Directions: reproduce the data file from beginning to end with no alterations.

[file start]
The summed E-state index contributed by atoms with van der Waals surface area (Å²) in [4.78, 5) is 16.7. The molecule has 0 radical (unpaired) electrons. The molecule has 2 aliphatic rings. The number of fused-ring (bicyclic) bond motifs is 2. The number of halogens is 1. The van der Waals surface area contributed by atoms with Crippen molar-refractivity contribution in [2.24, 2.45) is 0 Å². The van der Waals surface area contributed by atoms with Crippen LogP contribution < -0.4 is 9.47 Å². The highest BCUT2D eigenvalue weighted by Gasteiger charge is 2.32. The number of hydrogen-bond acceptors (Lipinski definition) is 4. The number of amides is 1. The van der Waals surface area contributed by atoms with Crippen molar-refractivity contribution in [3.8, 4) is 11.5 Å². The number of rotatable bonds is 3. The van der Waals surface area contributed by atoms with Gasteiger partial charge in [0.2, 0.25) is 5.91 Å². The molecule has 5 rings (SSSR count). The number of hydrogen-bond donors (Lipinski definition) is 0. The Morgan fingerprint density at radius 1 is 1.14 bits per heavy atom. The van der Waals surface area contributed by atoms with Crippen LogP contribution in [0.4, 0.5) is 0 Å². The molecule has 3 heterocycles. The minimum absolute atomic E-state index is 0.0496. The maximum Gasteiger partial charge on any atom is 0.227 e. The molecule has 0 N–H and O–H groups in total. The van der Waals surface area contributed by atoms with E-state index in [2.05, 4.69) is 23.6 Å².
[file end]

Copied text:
The summed E-state index contributed by atoms with van der Waals surface area (Å²) in [4.78, 5) is 16.7. The molecule has 0 radical (unpaired) electrons. The molecule has 2 aliphatic rings. The number of fused-ring (bicyclic) bond motifs is 2. The number of halogens is 1. The van der Waals surface area contributed by atoms with Crippen molar-refractivity contribution in [2.24, 2.45) is 0 Å². The van der Waals surface area contributed by atoms with Crippen LogP contribution < -0.4 is 9.47 Å². The highest BCUT2D eigenvalue weighted by Gasteiger charge is 2.32. The number of hydrogen-bond acceptors (Lipinski definition) is 4. The number of amides is 1. The van der Waals surface area contributed by atoms with Crippen molar-refractivity contribution in [3.8, 4) is 11.5 Å². The number of rotatable bonds is 3. The van der Waals surface area contributed by atoms with Gasteiger partial charge in [0.2, 0.25) is 5.91 Å². The molecule has 5 rings (SSSR count). The number of hydrogen-bond donors (Lipinski definition) is 0. The Morgan fingerprint density at radius 1 is 1.14 bits per heavy atom. The van der Waals surface area contributed by atoms with Crippen LogP contribution in [0.4, 0.5) is 0 Å². The molecule has 3 heterocycles. The minimum absolute atomic E-state index is 0.0496. The maximum Gasteiger partial charge on any atom is 0.227 e. The molecule has 0 N–H and O–H groups in total. The van der Waals surface area contributed by atoms with E-state index in [2.05, 4.69) is 23.6 Å².